• Fish oils contain EPA or Eicosapentaenoic Acid which is known to restrict the inflammatory response of the body. It is especially helpful in alleviating chronic inflammatory conditions. Fish oil can be obtained from salmon and tuna.
  • Sesamin which is found in sesame oil inhibits the activity of a certain enzyme which is known to help in reducing the symptoms of sprains. It also reduces blood cholesterol levels, lowers blood pressure and elevates the levels of vitamin E in the blood.

Antioxidants help to reduce inflammation caused by sprains and also aids in the healing process. The most effective and powerful antioxidants are:

  • Alpha lipoic acid helps to regulate metabolism, control blood sugar levels and protects against cellular damage. This nutrient can be obtained from green leafy vegetables.
  • Flavonoids are beneficial for restricting inflammation. They also help to stabilize collagen which is an important part of the tendons. You can take flavonoid supplements such as grape seed extract.
  • L-glutathione helps to restrict the harmful effects of free radicals. It also detoxifies the enzymes that are produced by the immune system during injury and inflammation. It is available in the form of dietary supplements.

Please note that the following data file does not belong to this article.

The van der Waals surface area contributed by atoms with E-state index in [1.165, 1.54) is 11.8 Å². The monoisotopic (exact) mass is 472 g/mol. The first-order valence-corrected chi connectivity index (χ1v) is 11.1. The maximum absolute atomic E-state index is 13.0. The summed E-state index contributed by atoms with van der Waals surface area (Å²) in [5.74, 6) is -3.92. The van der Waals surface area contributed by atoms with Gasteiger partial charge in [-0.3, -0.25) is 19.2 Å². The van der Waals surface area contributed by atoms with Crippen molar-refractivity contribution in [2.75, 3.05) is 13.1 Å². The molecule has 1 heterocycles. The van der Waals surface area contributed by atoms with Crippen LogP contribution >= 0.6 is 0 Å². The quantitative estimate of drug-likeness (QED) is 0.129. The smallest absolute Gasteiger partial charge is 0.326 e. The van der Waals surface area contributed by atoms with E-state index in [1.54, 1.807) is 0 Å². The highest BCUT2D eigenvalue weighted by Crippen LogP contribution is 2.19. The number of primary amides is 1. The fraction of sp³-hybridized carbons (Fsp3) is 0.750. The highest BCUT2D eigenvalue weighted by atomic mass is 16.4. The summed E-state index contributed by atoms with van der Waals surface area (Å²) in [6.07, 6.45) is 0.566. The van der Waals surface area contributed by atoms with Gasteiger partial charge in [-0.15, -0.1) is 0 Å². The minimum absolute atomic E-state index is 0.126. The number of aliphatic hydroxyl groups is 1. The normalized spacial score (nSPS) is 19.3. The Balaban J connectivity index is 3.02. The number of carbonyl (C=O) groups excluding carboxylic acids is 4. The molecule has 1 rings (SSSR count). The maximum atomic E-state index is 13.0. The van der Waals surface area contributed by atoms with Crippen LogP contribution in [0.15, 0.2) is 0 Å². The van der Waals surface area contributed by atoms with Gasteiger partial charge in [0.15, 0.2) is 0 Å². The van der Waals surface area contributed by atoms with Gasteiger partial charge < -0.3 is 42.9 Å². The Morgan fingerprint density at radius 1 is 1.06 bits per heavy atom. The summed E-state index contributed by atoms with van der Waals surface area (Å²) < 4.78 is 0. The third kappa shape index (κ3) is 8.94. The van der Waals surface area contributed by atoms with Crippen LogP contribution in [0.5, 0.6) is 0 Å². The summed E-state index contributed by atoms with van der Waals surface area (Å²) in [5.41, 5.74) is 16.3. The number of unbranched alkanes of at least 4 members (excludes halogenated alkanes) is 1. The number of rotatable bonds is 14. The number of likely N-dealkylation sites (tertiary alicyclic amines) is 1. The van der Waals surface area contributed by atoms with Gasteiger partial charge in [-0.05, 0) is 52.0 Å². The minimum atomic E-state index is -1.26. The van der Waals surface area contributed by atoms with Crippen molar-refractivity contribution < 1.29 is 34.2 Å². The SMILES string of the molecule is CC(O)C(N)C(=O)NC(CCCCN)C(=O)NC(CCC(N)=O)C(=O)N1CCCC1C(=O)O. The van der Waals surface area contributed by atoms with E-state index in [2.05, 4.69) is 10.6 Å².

• Quercetin is an anti-inflammatory phytonutrient that restricts the production of histamine and other substances that are produced during inflammation.
  • Vitamin A aids in skin growth and collagen synthesis. It also helps to protect against the inflammation caused by free radicals.
  • Zinc aids in wound healing and helps to boost immunity.

Suggestions for Sprains

To prevent sprains, it is important to perform regular stretching exercises. Follow a regular physical conditioning program that will you stay in shape and prepare you for sports or physically demanding activities. Aim at strengthening the muscles around the injured joint. Consult your doctor for help in creating an appropriate exercise program.


  1. S Cicerale, LJ Lucas, RSJ Keast, Antimicrobial, antioxidant and anti-inflammatory phenolic activities in extra virgin olive oil, Current Opinion in Biotechnology, Volume 23, Issue 2, April 2012, Pages 129-135, ISSN 0958-1669, 10.1016/j.copbio.2011.09.006.
  2. Joseph Charles Maroon, Jeffrey W. Bost, ω-3 Fatty acids (fish oil) as an anti-inflammatory: an alternative to nonsteroidal anti-inflammatory drugs for discogenic pain, Surgical Neurology, Volume 65, Issue 4, April 2006, Pages 326-331, ISSN 0090-3019, 10.1016/j.surneu.2005.10.023.

Sprains Treatments - more information
Sprains - Frequently asked questions